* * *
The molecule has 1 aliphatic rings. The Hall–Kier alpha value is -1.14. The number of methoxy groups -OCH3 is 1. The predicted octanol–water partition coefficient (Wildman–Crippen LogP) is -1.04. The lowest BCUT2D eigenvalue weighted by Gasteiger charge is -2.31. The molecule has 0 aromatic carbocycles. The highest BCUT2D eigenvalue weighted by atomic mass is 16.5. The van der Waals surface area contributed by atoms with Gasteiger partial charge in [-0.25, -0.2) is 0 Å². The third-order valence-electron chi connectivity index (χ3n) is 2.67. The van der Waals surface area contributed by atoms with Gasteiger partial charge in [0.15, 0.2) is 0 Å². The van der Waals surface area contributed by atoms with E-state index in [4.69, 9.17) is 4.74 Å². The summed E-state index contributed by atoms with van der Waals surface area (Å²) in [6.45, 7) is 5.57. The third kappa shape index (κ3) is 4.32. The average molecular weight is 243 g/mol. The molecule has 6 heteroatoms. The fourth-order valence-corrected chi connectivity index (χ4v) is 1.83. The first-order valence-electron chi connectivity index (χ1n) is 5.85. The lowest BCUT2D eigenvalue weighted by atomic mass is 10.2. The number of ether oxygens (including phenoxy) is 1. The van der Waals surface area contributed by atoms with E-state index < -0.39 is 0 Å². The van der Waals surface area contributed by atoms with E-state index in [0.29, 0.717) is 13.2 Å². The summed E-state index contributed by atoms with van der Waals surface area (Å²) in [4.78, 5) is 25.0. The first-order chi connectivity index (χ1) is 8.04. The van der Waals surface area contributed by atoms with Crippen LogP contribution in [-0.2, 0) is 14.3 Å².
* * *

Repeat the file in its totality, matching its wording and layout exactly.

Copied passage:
The molecule has 1 aliphatic rings. The Hall–Kier alpha value is -1.14. The number of methoxy groups -OCH3 is 1. The predicted octanol–water partition coefficient (Wildman–Crippen LogP) is -1.04. The lowest BCUT2D eigenvalue weighted by Gasteiger charge is -2.31. The molecule has 0 aromatic carbocycles. The highest BCUT2D eigenvalue weighted by atomic mass is 16.5. The van der Waals surface area contributed by atoms with Gasteiger partial charge in [-0.25, -0.2) is 0 Å². The third-order valence-electron chi connectivity index (χ3n) is 2.67. The van der Waals surface area contributed by atoms with Gasteiger partial charge in [0.15, 0.2) is 0 Å². The van der Waals surface area contributed by atoms with E-state index in [4.69, 9.17) is 4.74 Å². The summed E-state index contributed by atoms with van der Waals surface area (Å²) in [6.45, 7) is 5.57. The third kappa shape index (κ3) is 4.32. The average molecular weight is 243 g/mol. The molecule has 6 heteroatoms. The fourth-order valence-corrected chi connectivity index (χ4v) is 1.83. The first-order valence-electron chi connectivity index (χ1n) is 5.85. The lowest BCUT2D eigenvalue weighted by atomic mass is 10.2. The number of ether oxygens (including phenoxy) is 1. The van der Waals surface area contributed by atoms with E-state index < -0.39 is 0 Å². The van der Waals surface area contributed by atoms with E-state index in [0.29, 0.717) is 13.2 Å². The summed E-state index contributed by atoms with van der Waals surface area (Å²) in [4.78, 5) is 25.0. The first-order chi connectivity index (χ1) is 8.04. The van der Waals surface area contributed by atoms with Crippen LogP contribution in [-0.2, 0) is 14.3 Å².